I was raised LCMS Lutheran, which is one of the most hateful, self-important branches of protestantism there is. Seriously, they kicked out a pastor who lost a member in Sandy Hook because he went to an interfaith gathering, which is like apostasy to them. I looked to see what their response to Charlottesville was and it's to...create a website. Super. It also reminds you up front that the only reason there are multiple races and cultures is because of original sin.
posted by fluttering hellfire at 1:38 PM on August 26, 2017 [4 favorites]


I wonder if some people fear that the only thing keeping them in their current belief system is being preached at weekly. That if they left, their belief system would shift in unknown and scary (but definitely bad) ways. The effect is probably strongest on congregations enduring sermons from hateful people who are using the pulpit as a platform to spread their bigotry. Churches as mini-cults, where the congregation has become convinced they'd be nothing without their pastor. I don't recall anything in the Bible about adherence to physical institutions above common sense/decency. Sounds dangerously close to the idols readers are warned against erecting.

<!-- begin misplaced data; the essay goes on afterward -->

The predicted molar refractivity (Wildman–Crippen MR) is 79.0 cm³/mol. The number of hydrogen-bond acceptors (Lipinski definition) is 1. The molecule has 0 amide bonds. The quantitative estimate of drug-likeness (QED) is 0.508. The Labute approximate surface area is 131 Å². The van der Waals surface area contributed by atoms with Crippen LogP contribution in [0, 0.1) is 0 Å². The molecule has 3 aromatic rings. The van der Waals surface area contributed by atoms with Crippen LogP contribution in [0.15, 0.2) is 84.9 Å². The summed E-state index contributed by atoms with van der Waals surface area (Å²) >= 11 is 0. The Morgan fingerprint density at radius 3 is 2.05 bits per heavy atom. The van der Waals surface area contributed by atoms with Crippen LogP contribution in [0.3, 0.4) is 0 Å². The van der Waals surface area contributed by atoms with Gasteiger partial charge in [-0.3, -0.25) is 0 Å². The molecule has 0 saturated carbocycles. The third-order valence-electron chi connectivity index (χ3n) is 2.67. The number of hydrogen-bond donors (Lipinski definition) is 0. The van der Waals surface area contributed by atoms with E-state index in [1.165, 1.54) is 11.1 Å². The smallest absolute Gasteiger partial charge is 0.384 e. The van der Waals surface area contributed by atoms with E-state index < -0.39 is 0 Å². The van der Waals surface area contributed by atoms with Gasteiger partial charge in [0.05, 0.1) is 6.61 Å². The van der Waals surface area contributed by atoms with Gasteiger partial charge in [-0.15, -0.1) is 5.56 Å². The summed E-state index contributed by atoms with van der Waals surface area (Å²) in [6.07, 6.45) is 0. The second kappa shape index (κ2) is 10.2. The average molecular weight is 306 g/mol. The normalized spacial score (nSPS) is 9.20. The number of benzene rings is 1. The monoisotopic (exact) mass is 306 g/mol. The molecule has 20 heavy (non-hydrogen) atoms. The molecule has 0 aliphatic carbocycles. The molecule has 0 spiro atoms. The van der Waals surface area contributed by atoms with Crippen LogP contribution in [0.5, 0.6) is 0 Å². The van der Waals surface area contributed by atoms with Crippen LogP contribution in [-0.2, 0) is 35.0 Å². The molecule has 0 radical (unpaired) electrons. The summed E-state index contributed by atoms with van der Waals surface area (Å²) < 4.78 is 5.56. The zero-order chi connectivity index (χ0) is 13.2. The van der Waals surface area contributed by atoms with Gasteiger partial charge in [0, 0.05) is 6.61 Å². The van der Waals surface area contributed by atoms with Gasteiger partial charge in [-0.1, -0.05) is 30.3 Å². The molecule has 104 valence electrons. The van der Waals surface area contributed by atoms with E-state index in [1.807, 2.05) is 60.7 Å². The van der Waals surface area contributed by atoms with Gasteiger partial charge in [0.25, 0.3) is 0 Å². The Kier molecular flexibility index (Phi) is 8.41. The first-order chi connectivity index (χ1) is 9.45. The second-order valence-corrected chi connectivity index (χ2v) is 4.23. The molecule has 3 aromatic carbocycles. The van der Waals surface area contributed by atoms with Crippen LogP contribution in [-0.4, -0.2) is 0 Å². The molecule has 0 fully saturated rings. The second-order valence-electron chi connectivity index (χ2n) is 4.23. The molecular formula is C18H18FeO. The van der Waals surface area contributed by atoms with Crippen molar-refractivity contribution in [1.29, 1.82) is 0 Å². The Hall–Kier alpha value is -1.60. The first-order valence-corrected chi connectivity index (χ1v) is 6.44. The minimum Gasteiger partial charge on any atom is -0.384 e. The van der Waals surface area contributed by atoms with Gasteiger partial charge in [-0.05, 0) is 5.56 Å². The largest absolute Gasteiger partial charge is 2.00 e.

The message I'd like to get to believers in the 21st century is to take a chance! Believe in your own internal ability to navigate through life using the morals you choose. Consider the possibility that your church leaders have overblown the dangers that await those who choose not to attend, in an effort to maintain attendance levels. Even if your belief system does shift upon leaving, maybe it will be for the better.

BTW Evangelical Council? What happened to the separation of Church and State?
posted by mantecol at 2:10 PM on August 26, 2017 [1 favorite]


I'm pretty sure the Evangelical Council is not an official part of the government.
posted by hippybear at 2:13 PM on August 26, 2017 [2 favorites]


People leave their churches all the time. I don't go seeking them out, but I know more than a few people who have left their denomination, their religion, or religion as a whole, and the one common thing among those who grew up in evangelical or otherwise really devout families and communities is that it's hard.* Some of them seem to have one big revelatory NO moment, but most seem to crawl their way out slowly. It's not just a matter of renouncing their beliefs. They often have to leave their entire community behind in the process, as the more cultlike religions tend to practice shunning, either implicitly or explicitly.